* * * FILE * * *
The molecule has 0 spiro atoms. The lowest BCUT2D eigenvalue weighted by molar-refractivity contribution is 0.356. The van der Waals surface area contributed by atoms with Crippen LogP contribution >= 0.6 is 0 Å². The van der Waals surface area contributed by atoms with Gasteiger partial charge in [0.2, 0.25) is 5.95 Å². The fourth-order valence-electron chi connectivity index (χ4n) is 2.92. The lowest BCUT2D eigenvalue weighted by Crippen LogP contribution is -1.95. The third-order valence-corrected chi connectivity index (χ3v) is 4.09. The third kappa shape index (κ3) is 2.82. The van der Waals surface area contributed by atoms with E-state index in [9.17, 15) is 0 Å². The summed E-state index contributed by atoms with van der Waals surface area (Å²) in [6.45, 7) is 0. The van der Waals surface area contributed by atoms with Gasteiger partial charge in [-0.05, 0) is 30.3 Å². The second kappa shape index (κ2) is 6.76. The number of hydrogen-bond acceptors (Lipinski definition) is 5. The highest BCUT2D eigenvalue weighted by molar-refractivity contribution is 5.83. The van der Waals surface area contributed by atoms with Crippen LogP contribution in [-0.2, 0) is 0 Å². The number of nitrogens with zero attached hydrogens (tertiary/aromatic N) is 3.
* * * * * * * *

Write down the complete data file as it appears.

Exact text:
The molecule has 0 spiro atoms. The lowest BCUT2D eigenvalue weighted by molar-refractivity contribution is 0.356. The van der Waals surface area contributed by atoms with Crippen LogP contribution >= 0.6 is 0 Å². The van der Waals surface area contributed by atoms with Gasteiger partial charge in [0.2, 0.25) is 5.95 Å². The fourth-order valence-electron chi connectivity index (χ4n) is 2.92. The lowest BCUT2D eigenvalue weighted by Crippen LogP contribution is -1.95. The third-order valence-corrected chi connectivity index (χ3v) is 4.09. The third kappa shape index (κ3) is 2.82. The van der Waals surface area contributed by atoms with E-state index in [9.17, 15) is 0 Å². The summed E-state index contributed by atoms with van der Waals surface area (Å²) in [6.45, 7) is 0. The van der Waals surface area contributed by atoms with Gasteiger partial charge in [-0.05, 0) is 30.3 Å². The second kappa shape index (κ2) is 6.76. The number of hydrogen-bond acceptors (Lipinski definition) is 5. The highest BCUT2D eigenvalue weighted by molar-refractivity contribution is 5.83. The van der Waals surface area contributed by atoms with Crippen LogP contribution in [-0.2, 0) is 0 Å². The number of nitrogens with zero attached hydrogens (tertiary/aromatic N) is 3.